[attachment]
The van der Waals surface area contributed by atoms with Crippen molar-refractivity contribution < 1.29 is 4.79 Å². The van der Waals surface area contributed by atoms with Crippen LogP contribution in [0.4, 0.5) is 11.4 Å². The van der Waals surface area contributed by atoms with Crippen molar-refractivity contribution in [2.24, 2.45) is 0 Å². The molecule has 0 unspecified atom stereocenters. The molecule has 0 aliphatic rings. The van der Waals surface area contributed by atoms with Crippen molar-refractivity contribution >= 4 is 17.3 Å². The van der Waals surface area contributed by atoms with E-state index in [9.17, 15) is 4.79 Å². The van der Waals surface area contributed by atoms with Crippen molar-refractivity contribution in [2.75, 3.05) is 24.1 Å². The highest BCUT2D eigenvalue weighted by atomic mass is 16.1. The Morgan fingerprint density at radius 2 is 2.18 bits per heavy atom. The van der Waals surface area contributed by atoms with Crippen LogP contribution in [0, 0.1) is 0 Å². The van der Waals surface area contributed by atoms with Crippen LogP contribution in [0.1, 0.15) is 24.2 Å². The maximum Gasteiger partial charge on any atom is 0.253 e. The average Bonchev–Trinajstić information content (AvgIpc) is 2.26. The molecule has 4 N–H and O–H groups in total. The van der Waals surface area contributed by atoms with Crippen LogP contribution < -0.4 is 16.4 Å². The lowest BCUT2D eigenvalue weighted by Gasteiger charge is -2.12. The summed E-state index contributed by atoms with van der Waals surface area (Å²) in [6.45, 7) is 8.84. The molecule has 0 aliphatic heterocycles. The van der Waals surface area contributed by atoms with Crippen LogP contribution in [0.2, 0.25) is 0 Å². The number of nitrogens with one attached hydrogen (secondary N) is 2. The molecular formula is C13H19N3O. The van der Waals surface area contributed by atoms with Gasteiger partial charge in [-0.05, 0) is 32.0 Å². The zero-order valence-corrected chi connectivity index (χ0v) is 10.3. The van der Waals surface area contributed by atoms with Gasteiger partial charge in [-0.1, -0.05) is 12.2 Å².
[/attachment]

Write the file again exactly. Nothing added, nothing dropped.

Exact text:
The van der Waals surface area contributed by atoms with Crippen molar-refractivity contribution < 1.29 is 4.79 Å². The van der Waals surface area contributed by atoms with Crippen LogP contribution in [0.4, 0.5) is 11.4 Å². The van der Waals surface area contributed by atoms with Crippen molar-refractivity contribution in [2.24, 2.45) is 0 Å². The molecule has 0 unspecified atom stereocenters. The molecule has 0 aliphatic rings. The van der Waals surface area contributed by atoms with Crippen molar-refractivity contribution >= 4 is 17.3 Å². The van der Waals surface area contributed by atoms with E-state index in [9.17, 15) is 4.79 Å². The van der Waals surface area contributed by atoms with Crippen molar-refractivity contribution in [2.75, 3.05) is 24.1 Å². The highest BCUT2D eigenvalue weighted by atomic mass is 16.1. The Morgan fingerprint density at radius 2 is 2.18 bits per heavy atom. The van der Waals surface area contributed by atoms with Crippen LogP contribution in [0, 0.1) is 0 Å². The van der Waals surface area contributed by atoms with Crippen LogP contribution in [0.1, 0.15) is 24.2 Å². The maximum Gasteiger partial charge on any atom is 0.253 e. The average Bonchev–Trinajstić information content (AvgIpc) is 2.26. The molecule has 4 N–H and O–H groups in total. The van der Waals surface area contributed by atoms with Crippen LogP contribution < -0.4 is 16.4 Å². The lowest BCUT2D eigenvalue weighted by Gasteiger charge is -2.12. The summed E-state index contributed by atoms with van der Waals surface area (Å²) in [6.45, 7) is 8.84. The molecule has 0 aliphatic heterocycles. The van der Waals surface area contributed by atoms with Crippen LogP contribution in [0.2, 0.25) is 0 Å². The number of nitrogens with one attached hydrogen (secondary N) is 2. The molecular formula is C13H19N3O. The van der Waals surface area contributed by atoms with Gasteiger partial charge in [-0.05, 0) is 32.0 Å². The zero-order valence-corrected chi connectivity index (χ0v) is 10.3. The van der Waals surface area contributed by atoms with Gasteiger partial charge in [-0.1, -0.05) is 12.2 Å².